All the way up in New York, and even in Toronto, we at the Social Times felt the buildings shake. None of us were quite sure what it was. Google News was silent, even Facebook didn’t have a peep. Where do I go, for an immediate reaction and validation of whether it was an earthquake or not? It has to be a search of the term “earthquake” on Twitter. And yes, immediately, everyone on Twitter realized that the tremors had shaken the entire Eastern coast of North America. This pretty much underscores the power and importance of Twitter, even when it’s not helping rebel causes and starting government reform.
There has been a lot of talk lately about the future of Twitter. Our sister blog, AllTwitter, has been watching closely as some of the original founders and creatives have left the company for other pursuits, and many wonder how they’re ever going to turn a big profit. Those are, of course, important questions. But it’s also important to see that Twitter is an important, cultural forum. The voices of the many are carried in one place, and the search on Twitter is a real-time search of over a hundred million of users’ points of view.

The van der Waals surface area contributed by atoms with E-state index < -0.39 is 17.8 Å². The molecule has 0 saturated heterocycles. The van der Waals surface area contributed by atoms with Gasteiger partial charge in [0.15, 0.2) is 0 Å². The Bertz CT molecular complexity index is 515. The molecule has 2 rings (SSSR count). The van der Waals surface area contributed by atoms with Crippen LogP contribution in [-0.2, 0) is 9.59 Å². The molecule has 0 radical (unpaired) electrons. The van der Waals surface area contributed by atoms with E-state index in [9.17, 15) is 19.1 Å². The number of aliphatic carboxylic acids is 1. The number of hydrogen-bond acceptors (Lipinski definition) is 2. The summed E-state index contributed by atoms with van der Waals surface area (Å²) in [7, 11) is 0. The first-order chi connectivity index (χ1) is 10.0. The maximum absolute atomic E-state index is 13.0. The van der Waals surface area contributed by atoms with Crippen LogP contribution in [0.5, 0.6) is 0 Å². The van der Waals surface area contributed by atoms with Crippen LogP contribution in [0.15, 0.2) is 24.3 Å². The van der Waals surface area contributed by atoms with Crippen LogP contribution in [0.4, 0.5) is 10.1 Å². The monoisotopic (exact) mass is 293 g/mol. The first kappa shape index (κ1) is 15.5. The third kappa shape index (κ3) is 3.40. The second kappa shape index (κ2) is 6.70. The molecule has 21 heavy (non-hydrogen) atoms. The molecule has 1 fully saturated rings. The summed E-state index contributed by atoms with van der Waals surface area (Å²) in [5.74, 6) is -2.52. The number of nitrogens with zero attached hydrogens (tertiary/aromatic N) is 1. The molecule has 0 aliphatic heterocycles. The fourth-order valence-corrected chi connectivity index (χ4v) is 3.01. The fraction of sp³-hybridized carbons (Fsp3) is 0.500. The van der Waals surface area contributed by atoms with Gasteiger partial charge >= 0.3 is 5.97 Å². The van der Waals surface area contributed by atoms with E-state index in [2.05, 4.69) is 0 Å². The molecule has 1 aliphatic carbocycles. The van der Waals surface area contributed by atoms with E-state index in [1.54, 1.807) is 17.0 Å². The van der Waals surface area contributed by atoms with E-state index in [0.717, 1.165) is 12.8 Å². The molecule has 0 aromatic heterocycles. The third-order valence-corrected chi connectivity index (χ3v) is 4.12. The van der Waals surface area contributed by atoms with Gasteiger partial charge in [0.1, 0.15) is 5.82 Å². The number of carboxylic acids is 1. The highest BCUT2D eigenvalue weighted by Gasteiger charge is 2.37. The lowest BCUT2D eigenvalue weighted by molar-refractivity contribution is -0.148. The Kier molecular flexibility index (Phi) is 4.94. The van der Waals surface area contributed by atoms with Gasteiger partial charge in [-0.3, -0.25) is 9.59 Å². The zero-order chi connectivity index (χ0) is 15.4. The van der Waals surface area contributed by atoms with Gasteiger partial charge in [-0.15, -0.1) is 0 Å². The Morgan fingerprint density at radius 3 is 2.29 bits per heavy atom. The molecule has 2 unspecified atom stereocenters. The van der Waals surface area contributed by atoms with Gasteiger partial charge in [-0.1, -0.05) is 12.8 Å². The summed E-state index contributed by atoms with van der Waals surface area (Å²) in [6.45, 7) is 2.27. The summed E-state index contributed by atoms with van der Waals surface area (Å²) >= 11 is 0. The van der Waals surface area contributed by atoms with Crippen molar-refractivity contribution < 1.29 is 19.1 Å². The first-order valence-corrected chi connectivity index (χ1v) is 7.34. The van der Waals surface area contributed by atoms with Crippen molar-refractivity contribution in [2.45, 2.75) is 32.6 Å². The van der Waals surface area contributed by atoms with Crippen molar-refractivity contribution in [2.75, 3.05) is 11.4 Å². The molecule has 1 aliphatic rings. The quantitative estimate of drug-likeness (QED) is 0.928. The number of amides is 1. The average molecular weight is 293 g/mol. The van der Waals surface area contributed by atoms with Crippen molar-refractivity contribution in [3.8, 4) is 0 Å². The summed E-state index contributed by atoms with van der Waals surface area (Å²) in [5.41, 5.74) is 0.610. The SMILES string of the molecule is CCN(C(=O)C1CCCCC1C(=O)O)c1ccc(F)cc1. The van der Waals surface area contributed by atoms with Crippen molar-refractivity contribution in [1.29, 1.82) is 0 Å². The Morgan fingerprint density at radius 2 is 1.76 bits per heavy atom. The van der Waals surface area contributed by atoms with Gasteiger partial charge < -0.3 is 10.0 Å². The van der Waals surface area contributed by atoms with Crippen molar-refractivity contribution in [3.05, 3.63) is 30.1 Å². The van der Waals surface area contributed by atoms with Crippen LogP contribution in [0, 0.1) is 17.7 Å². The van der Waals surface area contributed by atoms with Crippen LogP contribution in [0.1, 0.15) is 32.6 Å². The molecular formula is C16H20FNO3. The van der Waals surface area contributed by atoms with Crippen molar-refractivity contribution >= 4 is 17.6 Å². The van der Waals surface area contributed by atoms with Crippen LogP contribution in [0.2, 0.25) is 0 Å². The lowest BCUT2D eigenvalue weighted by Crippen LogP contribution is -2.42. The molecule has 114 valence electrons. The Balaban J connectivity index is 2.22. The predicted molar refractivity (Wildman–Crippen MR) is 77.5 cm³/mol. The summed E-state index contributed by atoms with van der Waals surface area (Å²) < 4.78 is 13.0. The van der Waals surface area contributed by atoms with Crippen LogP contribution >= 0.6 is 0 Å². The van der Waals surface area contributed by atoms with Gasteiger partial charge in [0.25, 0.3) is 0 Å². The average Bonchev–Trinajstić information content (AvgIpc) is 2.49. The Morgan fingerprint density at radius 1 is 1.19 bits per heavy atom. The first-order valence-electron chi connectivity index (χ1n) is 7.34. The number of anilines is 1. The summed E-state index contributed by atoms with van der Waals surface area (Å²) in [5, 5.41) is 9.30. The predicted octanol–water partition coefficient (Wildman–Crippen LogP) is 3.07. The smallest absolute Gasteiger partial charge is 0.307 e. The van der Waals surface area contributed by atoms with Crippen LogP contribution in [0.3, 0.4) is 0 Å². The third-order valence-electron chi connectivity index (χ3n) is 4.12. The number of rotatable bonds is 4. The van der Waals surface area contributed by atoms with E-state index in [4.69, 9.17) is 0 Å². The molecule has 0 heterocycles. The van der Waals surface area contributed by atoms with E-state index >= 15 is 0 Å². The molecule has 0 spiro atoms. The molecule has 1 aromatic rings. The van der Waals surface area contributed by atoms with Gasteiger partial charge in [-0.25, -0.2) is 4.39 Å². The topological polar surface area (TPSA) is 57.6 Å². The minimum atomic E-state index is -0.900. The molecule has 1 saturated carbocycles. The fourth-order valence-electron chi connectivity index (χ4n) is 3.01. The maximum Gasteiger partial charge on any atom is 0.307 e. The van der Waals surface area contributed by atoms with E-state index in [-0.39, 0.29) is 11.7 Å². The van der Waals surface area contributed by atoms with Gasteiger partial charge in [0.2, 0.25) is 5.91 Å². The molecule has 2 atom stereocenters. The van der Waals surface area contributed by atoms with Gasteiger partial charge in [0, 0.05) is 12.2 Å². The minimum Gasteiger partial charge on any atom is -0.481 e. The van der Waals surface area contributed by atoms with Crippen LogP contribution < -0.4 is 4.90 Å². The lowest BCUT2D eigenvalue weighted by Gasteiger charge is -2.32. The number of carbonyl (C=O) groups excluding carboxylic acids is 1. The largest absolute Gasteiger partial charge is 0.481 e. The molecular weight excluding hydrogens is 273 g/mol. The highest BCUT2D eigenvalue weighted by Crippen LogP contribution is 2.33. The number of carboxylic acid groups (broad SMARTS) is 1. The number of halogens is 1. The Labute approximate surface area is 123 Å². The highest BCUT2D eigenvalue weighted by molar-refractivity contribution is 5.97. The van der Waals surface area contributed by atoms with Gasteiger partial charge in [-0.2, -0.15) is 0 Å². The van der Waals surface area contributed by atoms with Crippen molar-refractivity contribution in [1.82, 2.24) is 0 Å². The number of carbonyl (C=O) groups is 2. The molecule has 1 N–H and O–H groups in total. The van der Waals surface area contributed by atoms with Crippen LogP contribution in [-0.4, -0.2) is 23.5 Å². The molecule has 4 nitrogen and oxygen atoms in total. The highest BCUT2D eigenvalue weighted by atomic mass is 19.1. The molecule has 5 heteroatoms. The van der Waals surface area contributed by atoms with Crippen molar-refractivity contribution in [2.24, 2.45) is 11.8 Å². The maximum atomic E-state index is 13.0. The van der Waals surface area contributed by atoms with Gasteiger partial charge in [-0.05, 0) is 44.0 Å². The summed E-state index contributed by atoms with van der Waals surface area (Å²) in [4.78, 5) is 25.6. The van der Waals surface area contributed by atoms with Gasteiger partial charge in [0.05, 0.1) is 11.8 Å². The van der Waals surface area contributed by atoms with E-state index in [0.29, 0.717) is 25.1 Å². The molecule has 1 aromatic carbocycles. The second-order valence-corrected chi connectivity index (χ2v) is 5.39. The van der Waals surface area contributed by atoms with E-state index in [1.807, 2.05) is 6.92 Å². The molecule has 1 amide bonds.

But that’s all a macroscopic analysis. What it really does is answer questions like “Did anybody else just feel that?” And that’s what I was able to do on Twitter, and I quickly found my answer, and watched the mystery unfold. There will still be more to come as we find out what exactly happened, but if you’re interested in finding the answers first, head to Twitter. Sure, you have to sift through a lot of misinformation, but if you develop your personal filter, you’ll be able to learn a lot, fast. You also get a lot of person-on-the-street reactions, which is something that usually takes a while to see on television.